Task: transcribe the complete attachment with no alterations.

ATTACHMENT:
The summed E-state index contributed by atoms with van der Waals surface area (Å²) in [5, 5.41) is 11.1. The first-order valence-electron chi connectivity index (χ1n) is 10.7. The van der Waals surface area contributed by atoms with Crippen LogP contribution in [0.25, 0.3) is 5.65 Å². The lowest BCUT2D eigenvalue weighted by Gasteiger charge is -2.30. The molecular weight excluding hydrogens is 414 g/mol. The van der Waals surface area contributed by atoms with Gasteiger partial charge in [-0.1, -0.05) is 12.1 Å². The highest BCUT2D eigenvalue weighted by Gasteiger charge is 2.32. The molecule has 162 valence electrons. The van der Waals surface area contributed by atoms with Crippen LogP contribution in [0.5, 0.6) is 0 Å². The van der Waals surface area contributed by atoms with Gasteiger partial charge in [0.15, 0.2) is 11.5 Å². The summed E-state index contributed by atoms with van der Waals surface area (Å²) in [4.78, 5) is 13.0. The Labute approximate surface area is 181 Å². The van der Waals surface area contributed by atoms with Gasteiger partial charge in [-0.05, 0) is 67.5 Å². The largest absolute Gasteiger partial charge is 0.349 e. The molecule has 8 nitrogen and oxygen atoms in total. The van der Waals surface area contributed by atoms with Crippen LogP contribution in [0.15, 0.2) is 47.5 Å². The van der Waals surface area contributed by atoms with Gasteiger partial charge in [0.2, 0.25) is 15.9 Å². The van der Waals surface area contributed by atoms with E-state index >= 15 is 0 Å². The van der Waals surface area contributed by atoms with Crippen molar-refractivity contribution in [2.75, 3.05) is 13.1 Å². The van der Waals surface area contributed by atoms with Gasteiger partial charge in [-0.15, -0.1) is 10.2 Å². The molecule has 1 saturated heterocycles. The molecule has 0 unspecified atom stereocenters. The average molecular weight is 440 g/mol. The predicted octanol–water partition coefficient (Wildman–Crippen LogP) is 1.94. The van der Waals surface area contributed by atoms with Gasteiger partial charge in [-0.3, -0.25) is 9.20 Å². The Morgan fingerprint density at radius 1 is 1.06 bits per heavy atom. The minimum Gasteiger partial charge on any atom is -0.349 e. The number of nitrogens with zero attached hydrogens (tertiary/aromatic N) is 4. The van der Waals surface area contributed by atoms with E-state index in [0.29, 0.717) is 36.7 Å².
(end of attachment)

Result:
The summed E-state index contributed by atoms with van der Waals surface area (Å²) in [5, 5.41) is 11.1. The first-order valence-electron chi connectivity index (χ1n) is 10.7. The van der Waals surface area contributed by atoms with Crippen LogP contribution in [0.25, 0.3) is 5.65 Å². The lowest BCUT2D eigenvalue weighted by Gasteiger charge is -2.30. The molecular weight excluding hydrogens is 414 g/mol. The van der Waals surface area contributed by atoms with Gasteiger partial charge in [-0.1, -0.05) is 12.1 Å². The highest BCUT2D eigenvalue weighted by Gasteiger charge is 2.32. The molecule has 162 valence electrons. The van der Waals surface area contributed by atoms with Crippen LogP contribution in [0.5, 0.6) is 0 Å². The van der Waals surface area contributed by atoms with Gasteiger partial charge in [0.15, 0.2) is 11.5 Å². The summed E-state index contributed by atoms with van der Waals surface area (Å²) in [4.78, 5) is 13.0. The Labute approximate surface area is 181 Å². The van der Waals surface area contributed by atoms with Gasteiger partial charge in [-0.05, 0) is 67.5 Å². The largest absolute Gasteiger partial charge is 0.349 e. The molecule has 8 nitrogen and oxygen atoms in total. The van der Waals surface area contributed by atoms with Crippen LogP contribution in [0.15, 0.2) is 47.5 Å². The van der Waals surface area contributed by atoms with Gasteiger partial charge in [0.2, 0.25) is 15.9 Å². The van der Waals surface area contributed by atoms with E-state index >= 15 is 0 Å². The van der Waals surface area contributed by atoms with Crippen molar-refractivity contribution in [2.75, 3.05) is 13.1 Å². The van der Waals surface area contributed by atoms with Gasteiger partial charge in [-0.15, -0.1) is 10.2 Å². The molecule has 1 saturated heterocycles. The molecule has 0 unspecified atom stereocenters. The average molecular weight is 440 g/mol. The predicted octanol–water partition coefficient (Wildman–Crippen LogP) is 1.94. The van der Waals surface area contributed by atoms with Gasteiger partial charge in [-0.3, -0.25) is 9.20 Å². The Morgan fingerprint density at radius 1 is 1.06 bits per heavy atom. The minimum Gasteiger partial charge on any atom is -0.349 e. The number of nitrogens with zero attached hydrogens (tertiary/aromatic N) is 4. The van der Waals surface area contributed by atoms with E-state index in [0.29, 0.717) is 36.7 Å².